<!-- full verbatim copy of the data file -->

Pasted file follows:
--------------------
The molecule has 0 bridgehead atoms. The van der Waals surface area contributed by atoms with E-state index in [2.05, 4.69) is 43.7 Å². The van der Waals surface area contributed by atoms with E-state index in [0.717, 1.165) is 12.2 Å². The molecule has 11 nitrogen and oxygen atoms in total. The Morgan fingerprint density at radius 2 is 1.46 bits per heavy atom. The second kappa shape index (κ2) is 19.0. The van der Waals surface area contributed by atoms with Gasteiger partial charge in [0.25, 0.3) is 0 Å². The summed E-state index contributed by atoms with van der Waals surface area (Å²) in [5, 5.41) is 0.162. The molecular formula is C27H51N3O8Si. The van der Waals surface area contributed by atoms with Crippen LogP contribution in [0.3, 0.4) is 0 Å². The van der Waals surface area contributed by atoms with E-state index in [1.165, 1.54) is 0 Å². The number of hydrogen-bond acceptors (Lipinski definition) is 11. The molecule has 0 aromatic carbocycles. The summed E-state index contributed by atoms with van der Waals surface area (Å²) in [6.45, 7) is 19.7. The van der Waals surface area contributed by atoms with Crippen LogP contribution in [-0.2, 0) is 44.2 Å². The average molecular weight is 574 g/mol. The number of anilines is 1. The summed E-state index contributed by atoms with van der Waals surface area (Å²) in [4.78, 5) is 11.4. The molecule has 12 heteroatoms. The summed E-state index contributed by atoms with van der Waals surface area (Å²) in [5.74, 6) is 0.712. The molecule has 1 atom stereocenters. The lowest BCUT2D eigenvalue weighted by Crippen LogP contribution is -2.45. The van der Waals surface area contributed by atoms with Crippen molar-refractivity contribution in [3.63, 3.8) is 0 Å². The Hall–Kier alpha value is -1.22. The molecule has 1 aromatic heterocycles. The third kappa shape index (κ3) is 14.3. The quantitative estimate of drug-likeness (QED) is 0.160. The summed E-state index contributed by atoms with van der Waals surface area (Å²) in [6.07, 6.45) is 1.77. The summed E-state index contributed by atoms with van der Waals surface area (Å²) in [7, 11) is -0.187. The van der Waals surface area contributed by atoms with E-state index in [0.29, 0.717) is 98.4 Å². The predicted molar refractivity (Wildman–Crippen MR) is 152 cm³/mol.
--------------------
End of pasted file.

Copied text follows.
The molecule has 0 bridgehead atoms. The van der Waals surface area contributed by atoms with E-state index in [2.05, 4.69) is 43.7 Å². The van der Waals surface area contributed by atoms with E-state index in [0.717, 1.165) is 12.2 Å². The molecule has 11 nitrogen and oxygen atoms in total. The Morgan fingerprint density at radius 2 is 1.46 bits per heavy atom. The second kappa shape index (κ2) is 19.0. The van der Waals surface area contributed by atoms with Gasteiger partial charge in [0.25, 0.3) is 0 Å². The summed E-state index contributed by atoms with van der Waals surface area (Å²) in [5, 5.41) is 0.162. The molecular formula is C27H51N3O8Si. The van der Waals surface area contributed by atoms with Crippen LogP contribution in [0.3, 0.4) is 0 Å². The van der Waals surface area contributed by atoms with E-state index in [1.165, 1.54) is 0 Å². The number of hydrogen-bond acceptors (Lipinski definition) is 11. The molecule has 0 aromatic carbocycles. The summed E-state index contributed by atoms with van der Waals surface area (Å²) in [6.45, 7) is 19.7. The van der Waals surface area contributed by atoms with Crippen LogP contribution in [-0.2, 0) is 44.2 Å². The average molecular weight is 574 g/mol. The number of anilines is 1. The summed E-state index contributed by atoms with van der Waals surface area (Å²) in [4.78, 5) is 11.4. The molecule has 12 heteroatoms. The summed E-state index contributed by atoms with van der Waals surface area (Å²) in [5.74, 6) is 0.712. The molecule has 1 atom stereocenters. The lowest BCUT2D eigenvalue weighted by Crippen LogP contribution is -2.45. The van der Waals surface area contributed by atoms with Crippen molar-refractivity contribution in [3.63, 3.8) is 0 Å². The Hall–Kier alpha value is -1.22. The molecule has 1 aromatic heterocycles. The third kappa shape index (κ3) is 14.3. The quantitative estimate of drug-likeness (QED) is 0.160. The summed E-state index contributed by atoms with van der Waals surface area (Å²) in [6.07, 6.45) is 1.77. The summed E-state index contributed by atoms with van der Waals surface area (Å²) in [7, 11) is -0.187. The van der Waals surface area contributed by atoms with E-state index in [0.29, 0.717) is 98.4 Å². The predicted molar refractivity (Wildman–Crippen MR) is 152 cm³/mol.